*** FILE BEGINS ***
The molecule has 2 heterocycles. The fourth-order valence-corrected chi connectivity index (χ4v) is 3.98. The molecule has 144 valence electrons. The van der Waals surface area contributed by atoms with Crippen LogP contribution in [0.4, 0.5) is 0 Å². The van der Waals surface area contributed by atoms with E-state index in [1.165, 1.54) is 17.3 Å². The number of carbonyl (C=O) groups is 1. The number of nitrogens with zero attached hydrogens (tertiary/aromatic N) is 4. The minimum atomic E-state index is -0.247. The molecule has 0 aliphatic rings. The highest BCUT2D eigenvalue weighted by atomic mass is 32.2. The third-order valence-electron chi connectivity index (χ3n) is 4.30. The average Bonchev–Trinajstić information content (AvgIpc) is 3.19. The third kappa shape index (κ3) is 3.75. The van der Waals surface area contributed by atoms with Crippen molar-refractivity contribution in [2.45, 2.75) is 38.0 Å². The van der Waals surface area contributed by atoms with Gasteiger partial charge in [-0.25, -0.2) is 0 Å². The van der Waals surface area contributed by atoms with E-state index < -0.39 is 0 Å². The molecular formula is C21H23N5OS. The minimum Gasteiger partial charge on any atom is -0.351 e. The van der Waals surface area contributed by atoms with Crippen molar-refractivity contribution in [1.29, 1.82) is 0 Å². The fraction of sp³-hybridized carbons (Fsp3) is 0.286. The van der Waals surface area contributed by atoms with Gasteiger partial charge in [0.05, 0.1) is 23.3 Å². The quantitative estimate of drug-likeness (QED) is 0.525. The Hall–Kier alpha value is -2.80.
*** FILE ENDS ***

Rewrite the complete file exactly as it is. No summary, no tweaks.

The molecule has 2 heterocycles. The fourth-order valence-corrected chi connectivity index (χ4v) is 3.98. The molecule has 144 valence electrons. The van der Waals surface area contributed by atoms with Crippen LogP contribution in [0.4, 0.5) is 0 Å². The van der Waals surface area contributed by atoms with E-state index in [1.165, 1.54) is 17.3 Å². The number of carbonyl (C=O) groups is 1. The number of nitrogens with zero attached hydrogens (tertiary/aromatic N) is 4. The minimum atomic E-state index is -0.247. The molecule has 0 aliphatic rings. The highest BCUT2D eigenvalue weighted by atomic mass is 32.2. The third-order valence-electron chi connectivity index (χ3n) is 4.30. The average Bonchev–Trinajstić information content (AvgIpc) is 3.19. The third kappa shape index (κ3) is 3.75. The van der Waals surface area contributed by atoms with Crippen molar-refractivity contribution in [2.45, 2.75) is 38.0 Å². The van der Waals surface area contributed by atoms with Gasteiger partial charge in [-0.25, -0.2) is 0 Å². The van der Waals surface area contributed by atoms with E-state index < -0.39 is 0 Å². The molecular formula is C21H23N5OS. The minimum Gasteiger partial charge on any atom is -0.351 e. The van der Waals surface area contributed by atoms with Crippen molar-refractivity contribution in [1.29, 1.82) is 0 Å². The fraction of sp³-hybridized carbons (Fsp3) is 0.286. The van der Waals surface area contributed by atoms with Gasteiger partial charge in [0.05, 0.1) is 23.3 Å². The quantitative estimate of drug-likeness (QED) is 0.525. The Hall–Kier alpha value is -2.80.